Engaging employees is challenging enough without misinformation to contend with, which is why Michael C. Fina recently authored an infographic to address common misconceptions. Compiled below are the five most persistent myths of employee engagement along with the truths behind them:
MYTH #1: CASH IS KING
Cash is a “hygiene” factor, meaning organizations have to get pay right, but incremental investments do not have a significant impact. According to current research, intangible benefits such as career opportunities, performance management, and organization reputation are the most effective engagement drivers.
MYTH #2: RECOGNITION PROGRAMS OFFER LITTLE RETURN ON INVESTMENT
It’s a fact: organizations that invest in incentive and recognition programs enjoy increased customer spending and revenues. Improving engagement levels among staff can increase revenue by as much as 23%. Additionally, companies with high-performing recognition programs are 12 times more likely to have strong business outcomes than those without.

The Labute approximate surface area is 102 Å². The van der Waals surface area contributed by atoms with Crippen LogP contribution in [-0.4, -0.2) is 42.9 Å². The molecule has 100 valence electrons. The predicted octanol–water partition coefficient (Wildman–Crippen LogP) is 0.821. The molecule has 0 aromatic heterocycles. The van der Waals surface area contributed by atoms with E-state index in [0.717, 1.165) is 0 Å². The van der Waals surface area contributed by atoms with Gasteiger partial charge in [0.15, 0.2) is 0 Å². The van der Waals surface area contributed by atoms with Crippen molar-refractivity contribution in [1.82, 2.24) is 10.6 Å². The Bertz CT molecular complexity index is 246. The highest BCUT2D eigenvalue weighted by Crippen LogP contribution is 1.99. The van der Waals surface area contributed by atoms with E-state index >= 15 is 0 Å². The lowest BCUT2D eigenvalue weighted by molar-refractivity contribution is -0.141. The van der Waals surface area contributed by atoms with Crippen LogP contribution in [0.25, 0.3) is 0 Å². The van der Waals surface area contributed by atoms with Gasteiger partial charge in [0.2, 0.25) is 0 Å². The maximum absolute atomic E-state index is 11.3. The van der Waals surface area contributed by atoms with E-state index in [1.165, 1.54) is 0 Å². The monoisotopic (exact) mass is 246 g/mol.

MYTH #3: HIGH PERFORMERS DON’T NEED EXTRA MOTIVATION
High performers are good at motivating themselves, but they too can become unhappy if they aren’t regularly engaged on a personal level. In fact, low performers are actually more engaged than high and middle performers in 42% of organizations.
MYTH #4: MANAGERS KNOW HOW TO ENGAGE EMPLOYEES
The title of “Manager” does not grant the bearer the ability to engage employees. It is a skill that requires training and practice to be effective. According to the American Society for Training and Development, 26% of managers are unprepared to transition into management roles, and a whopping 58% receive no training at all.
MYTH #5: MILLENNIALS ARE DIFFICULT TO ENGAGE
The image of Millennials as job hoppers is a generational misunderstanding. Millennials place a high value on engagement, and are ready and eager to commit to an organization with the same values. The top 3 workplace concerns of Millennials have nothing to do with pay or career advancement. In order of importance, they are: working for a manager they can learn and respect from, working for people they enjoy, and having a good work/life balance.